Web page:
This section is from the book "The Gardener's Monthly And Horticulturist V22", by Thomas Meehan. See also: Four-Season Harvest: Organic Vegetables from Your Home Garden All Year Long.
This paper was received in its proper season from Mr. Csesar, but it being in the holiday season I could hardly find time then to give it its proper attention. The roots spoken of in his note I forward to you this day by mail. We have no one with us who can give any information respecting it. Any information you may be able to give respecting it, will be duly appreciated by the many horticulturists in this vicinity.
Hazelwood, Dec. 13th, 1879.
Dear Sir: - A week ago I received from a friend on Staten Island a package of young plants of Raspberry, of stocks which had given a very fine crop this year. When I began to plant, I observed at once very remarkable excrescences on the roots, as well on the small ones as on the main roots. In cutting them off and examining them with a sharp knife, I found small white worms in several of these excrescences, worms about one-eighth to one-quarter of an inch long, thin, and undoubtedly an insect by the sting of which this disease of the roots was produced. I have never heard of such kind of disease, and the chief book, which I always consult in any matter of orchards, etc., the book of A. J. Downiug, makes no mention of any disease of Raspberry. Of course I cut off, when I planted, the least vestige of the disease, but would feel obliged to hear some experienced orchardist's information on the matter. I accompany this with some such roots affected by the disease.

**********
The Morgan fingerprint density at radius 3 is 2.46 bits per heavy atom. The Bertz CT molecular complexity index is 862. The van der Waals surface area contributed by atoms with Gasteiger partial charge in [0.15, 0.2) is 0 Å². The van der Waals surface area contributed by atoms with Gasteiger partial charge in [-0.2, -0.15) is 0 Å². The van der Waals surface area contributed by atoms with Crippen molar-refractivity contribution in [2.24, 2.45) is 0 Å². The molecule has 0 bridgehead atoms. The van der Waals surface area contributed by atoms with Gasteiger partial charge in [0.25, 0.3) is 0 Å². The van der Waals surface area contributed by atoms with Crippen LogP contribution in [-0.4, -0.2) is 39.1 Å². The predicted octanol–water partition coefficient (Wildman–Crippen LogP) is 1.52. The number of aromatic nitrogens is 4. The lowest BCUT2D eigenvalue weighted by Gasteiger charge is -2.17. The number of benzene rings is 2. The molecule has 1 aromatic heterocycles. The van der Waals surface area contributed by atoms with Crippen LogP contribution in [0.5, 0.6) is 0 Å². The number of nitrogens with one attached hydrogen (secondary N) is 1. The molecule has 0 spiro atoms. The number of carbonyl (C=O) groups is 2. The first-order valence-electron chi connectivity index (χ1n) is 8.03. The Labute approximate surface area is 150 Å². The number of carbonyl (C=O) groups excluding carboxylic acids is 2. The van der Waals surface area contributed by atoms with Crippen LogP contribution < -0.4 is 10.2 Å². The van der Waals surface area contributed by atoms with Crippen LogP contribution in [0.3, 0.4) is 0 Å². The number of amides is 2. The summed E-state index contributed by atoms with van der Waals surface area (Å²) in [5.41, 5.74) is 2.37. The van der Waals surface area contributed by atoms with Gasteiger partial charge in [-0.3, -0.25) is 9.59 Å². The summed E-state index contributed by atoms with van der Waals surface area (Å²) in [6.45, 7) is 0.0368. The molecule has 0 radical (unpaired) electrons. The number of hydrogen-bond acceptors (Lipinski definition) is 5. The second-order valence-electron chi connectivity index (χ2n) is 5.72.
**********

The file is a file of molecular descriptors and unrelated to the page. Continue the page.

I am, yours respectfully,
Henry L. Cjssar.
[There are a number of insects that infest the roots of the Raspberry and Blackberry, their attacks usually resulting in galls of more or less size. The particular one which forms these very large ones, would probably very much interest the entomologist. To the horticulturist we fear no other course can be suggested than to be careful in planting, that he has plants with roots wholly free from these galls, and if he has a plantation badly infested, to dig up and burn the plants, and set out plants on wholly new ground. Some varieties will be found greater favorites with some insects than others, for generally they have nice tastes. When one has a large plantation, it becomes a serious matter to know best how to deal with them. The best advice we can give, is the preventative one, - never plant without examining the roots, so as to avoid introducing an enemy. - Ed. G. M].